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Understanding different types of Diversity and Inclusion

Understanding different types of Diversity and Inclusion

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Parker Shaw is not just aware of its responsibilities to support diversity and inclusion, due to the fact that we are an organisation that is 50% owned by a disabled woman and 65% of our staff are women, we are also passionate about it and support our clients to develop their own diverse workforces through positive action plans.

To be truly diverse and inclusive, you need to be able to remove all potential biases from your recruitment and management practices, this is not as easy as it sounds, as there are more types of diversity than you might initially think of.

Diversity and Inclusion can mean different things to each of us, the most widely discussed areas are cultural, racial, religious, age, sex / gender, sexual orientation, and disability. These are protected by law and are classed as “protected characteristics” which if you are hiring or promoting, you should not take any of them into account when formulating a decision on who is best for the role.

But there are many other types, a small number of which come under the following headings:

  • Socio economic background / class diversity
  • Education (level of education, the school, college, or university you attended)
  • Privilege
  • Life Experience
  • Personality
  • General worldwide view / opinions
  • Neurodiversity
  • Mental health

We have read a very informative and detailed post by Built In https://builtin.com/ which you can find In the following link, this goes into greater detail about what they say are the 34 different types of diversity. https://builtin.com/diversity-inclusion/types-of-diversity-in-the-workplace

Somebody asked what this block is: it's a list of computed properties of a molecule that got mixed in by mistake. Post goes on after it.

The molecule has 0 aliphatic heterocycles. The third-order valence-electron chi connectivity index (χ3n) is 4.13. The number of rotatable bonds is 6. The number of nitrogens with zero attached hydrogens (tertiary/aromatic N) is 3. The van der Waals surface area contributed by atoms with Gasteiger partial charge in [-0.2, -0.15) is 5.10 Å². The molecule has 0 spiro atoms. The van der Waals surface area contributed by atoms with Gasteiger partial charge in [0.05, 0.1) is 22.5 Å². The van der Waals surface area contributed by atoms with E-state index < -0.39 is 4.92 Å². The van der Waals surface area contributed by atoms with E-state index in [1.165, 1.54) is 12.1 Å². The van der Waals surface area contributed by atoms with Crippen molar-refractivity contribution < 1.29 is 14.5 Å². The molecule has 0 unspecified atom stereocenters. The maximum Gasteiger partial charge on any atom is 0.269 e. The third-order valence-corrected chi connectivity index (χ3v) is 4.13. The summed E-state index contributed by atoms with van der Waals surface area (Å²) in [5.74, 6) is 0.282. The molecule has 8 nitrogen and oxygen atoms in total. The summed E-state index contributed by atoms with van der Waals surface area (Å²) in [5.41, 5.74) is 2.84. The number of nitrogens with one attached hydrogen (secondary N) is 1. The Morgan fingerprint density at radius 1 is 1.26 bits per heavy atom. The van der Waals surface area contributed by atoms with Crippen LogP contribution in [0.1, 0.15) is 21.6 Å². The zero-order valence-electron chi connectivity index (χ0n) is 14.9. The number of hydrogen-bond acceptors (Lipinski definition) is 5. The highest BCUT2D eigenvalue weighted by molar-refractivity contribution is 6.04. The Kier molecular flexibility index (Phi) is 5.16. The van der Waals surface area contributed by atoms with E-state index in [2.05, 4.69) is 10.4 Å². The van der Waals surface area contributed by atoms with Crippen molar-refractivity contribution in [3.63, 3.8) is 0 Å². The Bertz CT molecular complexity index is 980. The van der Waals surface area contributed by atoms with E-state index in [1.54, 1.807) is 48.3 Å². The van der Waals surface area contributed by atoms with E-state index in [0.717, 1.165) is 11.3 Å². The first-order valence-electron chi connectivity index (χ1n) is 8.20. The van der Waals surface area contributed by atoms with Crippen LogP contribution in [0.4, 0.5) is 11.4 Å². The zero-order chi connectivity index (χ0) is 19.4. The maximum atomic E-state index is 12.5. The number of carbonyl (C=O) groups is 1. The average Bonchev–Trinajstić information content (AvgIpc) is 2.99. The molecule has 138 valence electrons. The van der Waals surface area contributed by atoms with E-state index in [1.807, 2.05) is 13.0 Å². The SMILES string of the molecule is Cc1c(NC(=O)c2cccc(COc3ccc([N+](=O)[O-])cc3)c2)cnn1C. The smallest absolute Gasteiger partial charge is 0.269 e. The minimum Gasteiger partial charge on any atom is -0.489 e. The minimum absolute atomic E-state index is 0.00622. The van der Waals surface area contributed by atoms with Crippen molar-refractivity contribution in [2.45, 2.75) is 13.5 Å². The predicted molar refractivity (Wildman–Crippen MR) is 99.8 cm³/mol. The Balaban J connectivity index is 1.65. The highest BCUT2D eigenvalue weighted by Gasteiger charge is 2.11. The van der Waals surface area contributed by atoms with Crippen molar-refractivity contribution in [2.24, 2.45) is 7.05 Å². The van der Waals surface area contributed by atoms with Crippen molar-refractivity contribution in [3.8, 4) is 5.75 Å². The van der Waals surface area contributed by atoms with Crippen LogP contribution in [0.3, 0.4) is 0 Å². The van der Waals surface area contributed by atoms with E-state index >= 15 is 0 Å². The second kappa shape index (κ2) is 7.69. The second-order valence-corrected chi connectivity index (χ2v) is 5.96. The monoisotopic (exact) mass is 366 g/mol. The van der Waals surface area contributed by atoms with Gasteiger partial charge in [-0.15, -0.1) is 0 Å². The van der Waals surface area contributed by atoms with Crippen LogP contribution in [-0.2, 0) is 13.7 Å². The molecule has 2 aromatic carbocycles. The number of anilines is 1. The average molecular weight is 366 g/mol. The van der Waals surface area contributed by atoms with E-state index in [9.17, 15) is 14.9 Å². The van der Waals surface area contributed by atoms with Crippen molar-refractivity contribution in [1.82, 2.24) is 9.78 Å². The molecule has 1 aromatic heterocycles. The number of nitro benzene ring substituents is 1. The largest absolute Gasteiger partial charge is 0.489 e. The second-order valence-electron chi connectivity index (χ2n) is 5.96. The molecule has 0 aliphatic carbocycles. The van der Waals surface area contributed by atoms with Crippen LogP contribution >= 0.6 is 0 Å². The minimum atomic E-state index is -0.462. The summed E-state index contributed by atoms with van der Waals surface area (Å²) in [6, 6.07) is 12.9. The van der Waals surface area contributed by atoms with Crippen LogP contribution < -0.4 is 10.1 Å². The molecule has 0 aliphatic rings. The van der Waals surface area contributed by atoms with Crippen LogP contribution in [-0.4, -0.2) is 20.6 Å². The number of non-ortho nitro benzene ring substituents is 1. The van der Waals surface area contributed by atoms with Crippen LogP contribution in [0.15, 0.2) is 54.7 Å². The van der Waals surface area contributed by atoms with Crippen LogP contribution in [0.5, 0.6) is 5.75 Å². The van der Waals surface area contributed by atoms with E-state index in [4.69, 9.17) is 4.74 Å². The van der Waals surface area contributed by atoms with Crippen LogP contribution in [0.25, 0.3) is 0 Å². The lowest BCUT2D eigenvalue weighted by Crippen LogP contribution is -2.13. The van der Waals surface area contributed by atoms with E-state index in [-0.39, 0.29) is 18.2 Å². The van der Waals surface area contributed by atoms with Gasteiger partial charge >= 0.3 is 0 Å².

Having a diverse workforce is an asset, which brings benefits to not only the employees, but also the business, hiring people that are best fit for the role without bias will add value and profitability.

Your client base is diverse, so to understand them completely, having a diverse workforce is just common sense. Diversity and Inclusion as a company way of life is not just the ethical and correct thing to do, it also makes great business sense. Any think tank or group of people considering a strategy, where they are made up of a diverse group of people, will produce a high level of innovation, creativity and also empathy.

Look at the most successful centres in the world who champion diversity and inclusion, New York, London, Dubai and Singapore, businesses in these areas are able to pull from some of the most diverse communities and then subsequently produce amazing products and services.

Only considering the opinions from 1 of the types mentioned, would leave you with a very flat and narrow-minded approach. Companies with more diverse leadership teams report a high level of innovation and revenue. Opening up your recruitment practices to ensure that you entice a wide spectrum of applicants will help you grow, develop and future proof your work force.

Diversity and Inclusion is important to Millennials, as indicated In the Deloitte Global Millennials Survey 2020 https://www2.deloitte.com/global/en/pages/about-deloitte/articles/millennialsurvey.html

So, there is no time like the present to increase your diversity and inclusion and prepare for the next generation of employees and leaders, who will dominate the workforce numbers and demand more Diversity and Inclusion. This change is not easy though, adapting to change can take time and the efforts of everyone involved, it needs to be led from the top and have the buy in throughout the organisation, hiring managers and team leaders need to tap into their emotional intelligence and be provided with appropriate training, which will help overcome historical mindsets and practices.

There are many ways to reduce the unconscious bias in your recruitment methods and start to support an increase in diversity and inclusion in your business through positive actions. For more information, contact us on 02380 606100 or follow our LinkedIn page for more insights.